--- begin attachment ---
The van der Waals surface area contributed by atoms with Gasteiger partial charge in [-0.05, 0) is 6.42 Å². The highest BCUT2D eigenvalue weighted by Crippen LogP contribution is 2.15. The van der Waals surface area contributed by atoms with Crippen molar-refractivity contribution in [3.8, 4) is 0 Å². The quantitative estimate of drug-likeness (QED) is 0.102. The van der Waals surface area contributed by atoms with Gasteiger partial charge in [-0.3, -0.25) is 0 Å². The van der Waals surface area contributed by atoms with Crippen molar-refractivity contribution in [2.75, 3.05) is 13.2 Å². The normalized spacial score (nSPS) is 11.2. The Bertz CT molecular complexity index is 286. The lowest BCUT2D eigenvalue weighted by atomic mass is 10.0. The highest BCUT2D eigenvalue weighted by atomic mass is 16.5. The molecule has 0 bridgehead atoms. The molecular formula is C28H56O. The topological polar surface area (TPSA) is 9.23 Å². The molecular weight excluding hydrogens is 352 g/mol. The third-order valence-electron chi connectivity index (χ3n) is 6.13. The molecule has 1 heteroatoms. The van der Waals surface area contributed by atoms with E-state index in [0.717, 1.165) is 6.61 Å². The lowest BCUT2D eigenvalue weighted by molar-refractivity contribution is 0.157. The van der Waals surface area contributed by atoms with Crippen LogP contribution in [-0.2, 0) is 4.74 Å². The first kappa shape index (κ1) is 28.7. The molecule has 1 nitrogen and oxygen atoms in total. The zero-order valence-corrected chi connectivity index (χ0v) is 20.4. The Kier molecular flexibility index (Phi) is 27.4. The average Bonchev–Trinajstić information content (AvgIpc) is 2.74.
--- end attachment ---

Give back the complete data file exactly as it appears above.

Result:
The van der Waals surface area contributed by atoms with Gasteiger partial charge in [-0.05, 0) is 6.42 Å². The highest BCUT2D eigenvalue weighted by Crippen LogP contribution is 2.15. The van der Waals surface area contributed by atoms with Crippen molar-refractivity contribution in [3.8, 4) is 0 Å². The quantitative estimate of drug-likeness (QED) is 0.102. The van der Waals surface area contributed by atoms with Gasteiger partial charge in [-0.3, -0.25) is 0 Å². The van der Waals surface area contributed by atoms with Crippen molar-refractivity contribution in [2.75, 3.05) is 13.2 Å². The normalized spacial score (nSPS) is 11.2. The Bertz CT molecular complexity index is 286. The lowest BCUT2D eigenvalue weighted by atomic mass is 10.0. The highest BCUT2D eigenvalue weighted by atomic mass is 16.5. The molecule has 0 bridgehead atoms. The molecular formula is C28H56O. The topological polar surface area (TPSA) is 9.23 Å². The molecular weight excluding hydrogens is 352 g/mol. The third-order valence-electron chi connectivity index (χ3n) is 6.13. The molecule has 1 heteroatoms. The van der Waals surface area contributed by atoms with E-state index in [0.717, 1.165) is 6.61 Å². The lowest BCUT2D eigenvalue weighted by molar-refractivity contribution is 0.157. The van der Waals surface area contributed by atoms with Crippen LogP contribution in [-0.2, 0) is 4.74 Å². The first kappa shape index (κ1) is 28.7. The molecule has 1 nitrogen and oxygen atoms in total. The zero-order valence-corrected chi connectivity index (χ0v) is 20.4. The Kier molecular flexibility index (Phi) is 27.4. The average Bonchev–Trinajstić information content (AvgIpc) is 2.74.